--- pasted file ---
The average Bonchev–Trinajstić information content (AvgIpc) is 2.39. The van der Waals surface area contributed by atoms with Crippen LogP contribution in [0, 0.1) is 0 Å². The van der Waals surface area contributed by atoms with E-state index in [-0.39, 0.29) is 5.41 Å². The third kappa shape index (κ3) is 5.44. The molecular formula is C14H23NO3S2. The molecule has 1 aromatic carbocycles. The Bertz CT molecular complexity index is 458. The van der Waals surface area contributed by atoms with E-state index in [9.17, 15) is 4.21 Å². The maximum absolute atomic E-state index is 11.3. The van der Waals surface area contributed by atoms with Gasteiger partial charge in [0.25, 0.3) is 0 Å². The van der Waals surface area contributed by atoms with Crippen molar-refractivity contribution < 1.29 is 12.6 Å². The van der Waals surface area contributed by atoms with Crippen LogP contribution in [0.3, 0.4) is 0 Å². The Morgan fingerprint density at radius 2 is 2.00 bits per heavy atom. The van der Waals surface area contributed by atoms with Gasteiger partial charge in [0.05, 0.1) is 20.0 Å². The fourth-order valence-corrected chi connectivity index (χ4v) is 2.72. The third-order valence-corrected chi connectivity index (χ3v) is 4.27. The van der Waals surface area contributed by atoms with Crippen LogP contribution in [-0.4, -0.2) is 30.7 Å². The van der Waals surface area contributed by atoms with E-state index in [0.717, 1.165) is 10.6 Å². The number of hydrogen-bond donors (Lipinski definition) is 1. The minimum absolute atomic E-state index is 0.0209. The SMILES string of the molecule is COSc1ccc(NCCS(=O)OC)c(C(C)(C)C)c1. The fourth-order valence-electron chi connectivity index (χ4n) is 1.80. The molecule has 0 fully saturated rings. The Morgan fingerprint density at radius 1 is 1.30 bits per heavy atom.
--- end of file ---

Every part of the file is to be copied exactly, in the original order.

The average Bonchev–Trinajstić information content (AvgIpc) is 2.39. The van der Waals surface area contributed by atoms with Crippen LogP contribution in [0, 0.1) is 0 Å². The van der Waals surface area contributed by atoms with E-state index in [-0.39, 0.29) is 5.41 Å². The third kappa shape index (κ3) is 5.44. The molecular formula is C14H23NO3S2. The molecule has 1 aromatic carbocycles. The Bertz CT molecular complexity index is 458. The van der Waals surface area contributed by atoms with E-state index in [9.17, 15) is 4.21 Å². The maximum absolute atomic E-state index is 11.3. The van der Waals surface area contributed by atoms with Gasteiger partial charge in [0.25, 0.3) is 0 Å². The van der Waals surface area contributed by atoms with Crippen molar-refractivity contribution < 1.29 is 12.6 Å². The van der Waals surface area contributed by atoms with Crippen LogP contribution in [0.3, 0.4) is 0 Å². The Morgan fingerprint density at radius 2 is 2.00 bits per heavy atom. The van der Waals surface area contributed by atoms with Gasteiger partial charge in [0.05, 0.1) is 20.0 Å². The fourth-order valence-corrected chi connectivity index (χ4v) is 2.72. The third-order valence-corrected chi connectivity index (χ3v) is 4.27. The van der Waals surface area contributed by atoms with Crippen LogP contribution in [-0.4, -0.2) is 30.7 Å². The van der Waals surface area contributed by atoms with E-state index in [0.717, 1.165) is 10.6 Å². The number of hydrogen-bond donors (Lipinski definition) is 1. The minimum absolute atomic E-state index is 0.0209. The SMILES string of the molecule is COSc1ccc(NCCS(=O)OC)c(C(C)(C)C)c1. The fourth-order valence-electron chi connectivity index (χ4n) is 1.80. The molecule has 0 fully saturated rings. The Morgan fingerprint density at radius 1 is 1.30 bits per heavy atom.